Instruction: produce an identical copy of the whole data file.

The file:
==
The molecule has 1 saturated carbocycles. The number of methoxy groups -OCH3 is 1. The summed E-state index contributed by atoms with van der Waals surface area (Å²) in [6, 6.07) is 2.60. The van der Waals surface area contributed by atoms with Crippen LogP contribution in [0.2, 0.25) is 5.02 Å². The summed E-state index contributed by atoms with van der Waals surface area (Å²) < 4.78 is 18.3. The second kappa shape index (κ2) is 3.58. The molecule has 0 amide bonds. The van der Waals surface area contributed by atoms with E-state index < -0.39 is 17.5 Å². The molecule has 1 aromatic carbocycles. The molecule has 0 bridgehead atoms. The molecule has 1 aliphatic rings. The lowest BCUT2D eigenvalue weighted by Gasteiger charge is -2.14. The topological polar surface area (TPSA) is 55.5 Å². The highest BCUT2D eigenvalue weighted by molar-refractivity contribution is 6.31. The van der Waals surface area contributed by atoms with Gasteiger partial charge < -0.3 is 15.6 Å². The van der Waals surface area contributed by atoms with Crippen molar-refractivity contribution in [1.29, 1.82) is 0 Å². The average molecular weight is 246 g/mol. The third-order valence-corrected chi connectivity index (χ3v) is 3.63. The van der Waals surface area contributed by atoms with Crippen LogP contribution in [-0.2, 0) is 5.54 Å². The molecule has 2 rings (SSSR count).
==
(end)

The molecule has 1 saturated carbocycles. The number of methoxy groups -OCH3 is 1. The summed E-state index contributed by atoms with van der Waals surface area (Å²) in [6, 6.07) is 2.60. The van der Waals surface area contributed by atoms with Crippen LogP contribution in [0.2, 0.25) is 5.02 Å². The summed E-state index contributed by atoms with van der Waals surface area (Å²) < 4.78 is 18.3. The second kappa shape index (κ2) is 3.58. The molecule has 0 amide bonds. The van der Waals surface area contributed by atoms with E-state index < -0.39 is 17.5 Å². The molecule has 1 aromatic carbocycles. The molecule has 0 bridgehead atoms. The molecule has 1 aliphatic rings. The lowest BCUT2D eigenvalue weighted by Gasteiger charge is -2.14. The topological polar surface area (TPSA) is 55.5 Å². The highest BCUT2D eigenvalue weighted by molar-refractivity contribution is 6.31. The van der Waals surface area contributed by atoms with Gasteiger partial charge < -0.3 is 15.6 Å². The van der Waals surface area contributed by atoms with Crippen molar-refractivity contribution in [1.29, 1.82) is 0 Å². The average molecular weight is 246 g/mol. The third-order valence-corrected chi connectivity index (χ3v) is 3.63. The van der Waals surface area contributed by atoms with Crippen LogP contribution in [-0.2, 0) is 5.54 Å². The molecule has 2 rings (SSSR count).